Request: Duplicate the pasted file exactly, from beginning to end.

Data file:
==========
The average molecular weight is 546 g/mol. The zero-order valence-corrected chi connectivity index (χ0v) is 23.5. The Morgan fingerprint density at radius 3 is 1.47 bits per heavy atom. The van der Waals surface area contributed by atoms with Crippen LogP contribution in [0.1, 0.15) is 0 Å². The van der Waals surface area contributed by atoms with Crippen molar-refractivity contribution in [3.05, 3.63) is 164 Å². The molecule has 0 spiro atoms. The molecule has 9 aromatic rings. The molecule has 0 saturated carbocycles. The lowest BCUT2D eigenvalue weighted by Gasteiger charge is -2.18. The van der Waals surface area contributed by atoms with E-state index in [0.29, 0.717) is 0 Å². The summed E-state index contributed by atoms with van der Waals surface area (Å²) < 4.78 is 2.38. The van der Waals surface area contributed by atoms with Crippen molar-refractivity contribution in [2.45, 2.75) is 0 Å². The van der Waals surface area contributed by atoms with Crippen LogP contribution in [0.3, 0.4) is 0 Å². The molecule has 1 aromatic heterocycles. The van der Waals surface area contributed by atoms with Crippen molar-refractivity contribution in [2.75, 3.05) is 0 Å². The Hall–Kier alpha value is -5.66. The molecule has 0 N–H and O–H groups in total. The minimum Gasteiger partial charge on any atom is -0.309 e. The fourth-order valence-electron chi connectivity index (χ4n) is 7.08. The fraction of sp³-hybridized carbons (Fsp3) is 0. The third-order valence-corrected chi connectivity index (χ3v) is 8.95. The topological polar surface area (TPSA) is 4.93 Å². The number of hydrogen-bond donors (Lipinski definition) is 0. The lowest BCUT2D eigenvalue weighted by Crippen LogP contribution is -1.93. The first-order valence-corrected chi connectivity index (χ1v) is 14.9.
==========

The average molecular weight is 546 g/mol. The zero-order valence-corrected chi connectivity index (χ0v) is 23.5. The Morgan fingerprint density at radius 3 is 1.47 bits per heavy atom. The van der Waals surface area contributed by atoms with Crippen LogP contribution in [0.1, 0.15) is 0 Å². The van der Waals surface area contributed by atoms with Crippen molar-refractivity contribution in [3.05, 3.63) is 164 Å². The molecule has 0 spiro atoms. The molecule has 9 aromatic rings. The molecule has 0 saturated carbocycles. The lowest BCUT2D eigenvalue weighted by Gasteiger charge is -2.18. The van der Waals surface area contributed by atoms with E-state index in [0.29, 0.717) is 0 Å². The summed E-state index contributed by atoms with van der Waals surface area (Å²) < 4.78 is 2.38. The van der Waals surface area contributed by atoms with Crippen molar-refractivity contribution in [2.45, 2.75) is 0 Å². The van der Waals surface area contributed by atoms with Crippen LogP contribution in [0.3, 0.4) is 0 Å². The molecule has 1 aromatic heterocycles. The van der Waals surface area contributed by atoms with Crippen molar-refractivity contribution in [2.75, 3.05) is 0 Å². The Hall–Kier alpha value is -5.66. The molecule has 0 N–H and O–H groups in total. The minimum Gasteiger partial charge on any atom is -0.309 e. The fourth-order valence-electron chi connectivity index (χ4n) is 7.08. The fraction of sp³-hybridized carbons (Fsp3) is 0. The third-order valence-corrected chi connectivity index (χ3v) is 8.95. The topological polar surface area (TPSA) is 4.93 Å². The number of hydrogen-bond donors (Lipinski definition) is 0. The lowest BCUT2D eigenvalue weighted by Crippen LogP contribution is -1.93. The first-order valence-corrected chi connectivity index (χ1v) is 14.9.